Maintenance for Motorhomes in Oregon: 7 Mistakes to Avoid
Owning a motorhome is a great way to explore Oregon’s majestic beauty during the pandemic. All you have to do is pack up your belongings and hit the road with a self-sustaining abode. Explore Mount Hood National Forest, Crater Lake National Park, or the Columbia River Gorge National Scenic Area without putting yourself at risk.
However, before you hit the road, you need to make sure of two things. First, that you have excellent motorhome insurance that will protect you in the event of an accident. Second, that you’ve properly maintained your RV, so it doesn’t break down in the middle of nowhere. Whether you’re new to the motorhome life or a seasoned pro, avoid these mistakes to ensure your RV is always performing at its best.
Your RV is your sole protection from the elements, so you’ll want to make sure it’s ready to withstand any weather. Not only will a leak leave you dripping wet, but it could also damage your motorhome’s appliances, furniture, and more.
Weatherproofing is easy — it should just take an afternoon of your time. Get some self-adhesive weather stripping or caulking and apply it to any drafty windows or doors. You’ll also want to check any access panels or exterior lights, as they are also common leak sources.
Oregon has strict regulations for how you tow other vehicles or trailers with your motorhome. If you change up your attachments during a maintenance session, make sure they still adhere to Oregon’s rules.
While it’s not legally required, Oregon does strongly recommend a braking system for your trailer. You’ll also need to make sure you have side marker lights, brake lights, taillights, turn signals, and rear and side reflectors on your trailer. Additional requirements apply depending on your vehicle’s size, so make sure any tweaks you make don’t interfere with the law.
Your RV’s battery powers a lot! You’ll probably have separate batteries for your engine and your interior lights and appliances. Checking on both of these before any big trip is an absolute must — especially if you’re taking a winter trip where the cold could drain a dying battery.
Most RV batteries last around three to five years, after which they’ll start losing capacity. This means you may hear some stuttering when starting up. If the problem gets bad enough, you may not have enough juice to power the vehicle. Avoid all this by doing a battery test, so you aren’t stranded in the woods.
One big part of maintaining a motorhome is cleaning out the water waste systems. You have two main systems: gray water, which includes wastewater from the shower or sink, and blackwater, which comes from the toilets. Each system has different requirements for what chemicals to use, so make sure you grab the right bottle when shopping.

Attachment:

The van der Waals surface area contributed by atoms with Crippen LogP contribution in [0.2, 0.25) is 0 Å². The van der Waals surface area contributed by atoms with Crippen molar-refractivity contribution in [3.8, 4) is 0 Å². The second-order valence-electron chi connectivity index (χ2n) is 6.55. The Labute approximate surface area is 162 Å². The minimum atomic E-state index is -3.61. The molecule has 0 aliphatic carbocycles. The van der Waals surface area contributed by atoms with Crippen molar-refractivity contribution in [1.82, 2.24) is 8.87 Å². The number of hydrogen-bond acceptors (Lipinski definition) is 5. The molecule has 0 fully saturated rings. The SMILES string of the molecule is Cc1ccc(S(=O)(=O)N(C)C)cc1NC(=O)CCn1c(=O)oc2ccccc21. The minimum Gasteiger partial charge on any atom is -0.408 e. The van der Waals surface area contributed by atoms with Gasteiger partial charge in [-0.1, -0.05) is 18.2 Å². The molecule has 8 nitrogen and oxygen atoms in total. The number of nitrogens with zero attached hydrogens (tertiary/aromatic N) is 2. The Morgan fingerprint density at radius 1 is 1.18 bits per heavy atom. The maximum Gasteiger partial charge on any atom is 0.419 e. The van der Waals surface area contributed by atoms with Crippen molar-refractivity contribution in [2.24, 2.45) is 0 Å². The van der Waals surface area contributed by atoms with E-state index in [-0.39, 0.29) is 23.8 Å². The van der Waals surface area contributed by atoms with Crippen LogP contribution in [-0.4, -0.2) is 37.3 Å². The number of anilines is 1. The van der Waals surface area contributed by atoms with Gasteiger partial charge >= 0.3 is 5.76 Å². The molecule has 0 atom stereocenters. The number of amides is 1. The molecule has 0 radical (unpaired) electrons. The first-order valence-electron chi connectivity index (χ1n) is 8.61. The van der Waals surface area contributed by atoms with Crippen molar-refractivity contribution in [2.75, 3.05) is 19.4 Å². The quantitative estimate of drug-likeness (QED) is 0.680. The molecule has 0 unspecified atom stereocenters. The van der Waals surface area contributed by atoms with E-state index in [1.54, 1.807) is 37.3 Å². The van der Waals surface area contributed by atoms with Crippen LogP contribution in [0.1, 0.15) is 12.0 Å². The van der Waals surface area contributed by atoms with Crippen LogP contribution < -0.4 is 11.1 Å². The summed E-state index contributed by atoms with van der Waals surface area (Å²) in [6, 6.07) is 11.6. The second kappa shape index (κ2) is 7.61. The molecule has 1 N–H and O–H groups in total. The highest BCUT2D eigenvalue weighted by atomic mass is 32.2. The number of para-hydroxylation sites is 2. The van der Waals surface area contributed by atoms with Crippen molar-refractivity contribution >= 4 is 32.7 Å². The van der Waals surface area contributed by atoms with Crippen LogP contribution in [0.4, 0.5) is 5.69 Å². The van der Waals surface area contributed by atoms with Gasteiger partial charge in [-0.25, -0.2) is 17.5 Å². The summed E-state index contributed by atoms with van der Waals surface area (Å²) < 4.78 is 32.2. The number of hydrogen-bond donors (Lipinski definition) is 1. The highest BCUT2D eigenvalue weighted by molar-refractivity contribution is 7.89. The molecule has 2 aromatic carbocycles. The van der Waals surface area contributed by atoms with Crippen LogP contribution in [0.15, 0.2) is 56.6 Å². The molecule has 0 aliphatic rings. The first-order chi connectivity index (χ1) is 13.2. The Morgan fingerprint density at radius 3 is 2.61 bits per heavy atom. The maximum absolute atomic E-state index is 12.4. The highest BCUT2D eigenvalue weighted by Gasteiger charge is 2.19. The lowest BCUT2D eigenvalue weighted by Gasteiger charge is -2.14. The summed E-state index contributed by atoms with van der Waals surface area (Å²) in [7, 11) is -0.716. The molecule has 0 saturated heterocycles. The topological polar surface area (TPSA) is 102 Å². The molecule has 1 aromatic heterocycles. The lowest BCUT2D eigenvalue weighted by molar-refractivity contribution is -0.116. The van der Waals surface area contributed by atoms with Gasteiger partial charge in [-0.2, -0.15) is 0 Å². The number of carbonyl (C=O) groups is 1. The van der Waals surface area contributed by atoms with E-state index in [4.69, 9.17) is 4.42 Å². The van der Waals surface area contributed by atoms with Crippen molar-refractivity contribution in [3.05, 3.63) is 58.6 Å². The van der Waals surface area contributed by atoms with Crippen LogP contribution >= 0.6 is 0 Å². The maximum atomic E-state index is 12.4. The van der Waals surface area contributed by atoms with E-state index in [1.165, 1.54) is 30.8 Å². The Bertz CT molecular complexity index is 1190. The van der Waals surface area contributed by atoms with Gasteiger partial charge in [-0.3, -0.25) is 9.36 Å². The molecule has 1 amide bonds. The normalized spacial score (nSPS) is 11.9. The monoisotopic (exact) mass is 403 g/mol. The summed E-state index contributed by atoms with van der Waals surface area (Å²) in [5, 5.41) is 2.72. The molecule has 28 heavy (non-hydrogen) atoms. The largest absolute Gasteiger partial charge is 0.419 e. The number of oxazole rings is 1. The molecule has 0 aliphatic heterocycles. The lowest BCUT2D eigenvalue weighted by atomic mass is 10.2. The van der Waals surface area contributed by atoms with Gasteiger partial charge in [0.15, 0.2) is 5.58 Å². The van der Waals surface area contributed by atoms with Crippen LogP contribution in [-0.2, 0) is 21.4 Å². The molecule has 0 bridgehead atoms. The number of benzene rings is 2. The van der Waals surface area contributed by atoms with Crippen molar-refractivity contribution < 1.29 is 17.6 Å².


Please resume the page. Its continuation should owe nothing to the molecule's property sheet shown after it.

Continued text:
You’ll need to use these chemicals every time you flush out your system. Don’t forget this part! If you overlook it, you may get a clogged system, which will cost a ton to repair (and might leave you without a working toilet or running water when you need it most).
You should never try to fix your motorhome’s electrical issues yourself (unless you’re an electrician, that is). RVs often have complicated wiring setups due to space configurations, meaning that even if you think you can handle changing out a light switch, it may be a bigger problem than you realize.
Keep in mind that even if you’re just working on one small wire or switch, you could cause significant damage to the rest of your electrical system. Not only that, but you’re putting yourself at risk for electrocution. That’s why it’s best to leave the situation to the professionals.
Emptying your blackwater tank isn’t exactly the most pleasant experience in the world. That said, it still needs to be done regularly to keep your pipes clean and fresh. If you’re lucky enough to have a setup where you can connect to a sewer, you might think you can leave this pipe open all the time to prevent waste from sitting in your tank.
This is a bad idea. Leaving the blackwater tank open all the time lets liquid waste drain faster than solid wastes. It can cause solid waste to clump up and clog your system. No thanks! Avoid this by only opening the tank when it’s ready to be emptied.
Keeping your motorhome clean is important for having a safe and healthy trip. But you need to make sure you aren’t treating it like your home. While it may look like your standard living space, materials used to build motorhomes are often more lightweight and fragile than those used in home construction. This means you’ll need to be careful when you’re cleaning them.
In particular, when cleaning floors, don’t scrub hard or drown them in water. This can cause corrosion that can eventually lead to leaks or holes in the material. Keep things in pristine condition by using cleaning supplies designed specifically for RVs.
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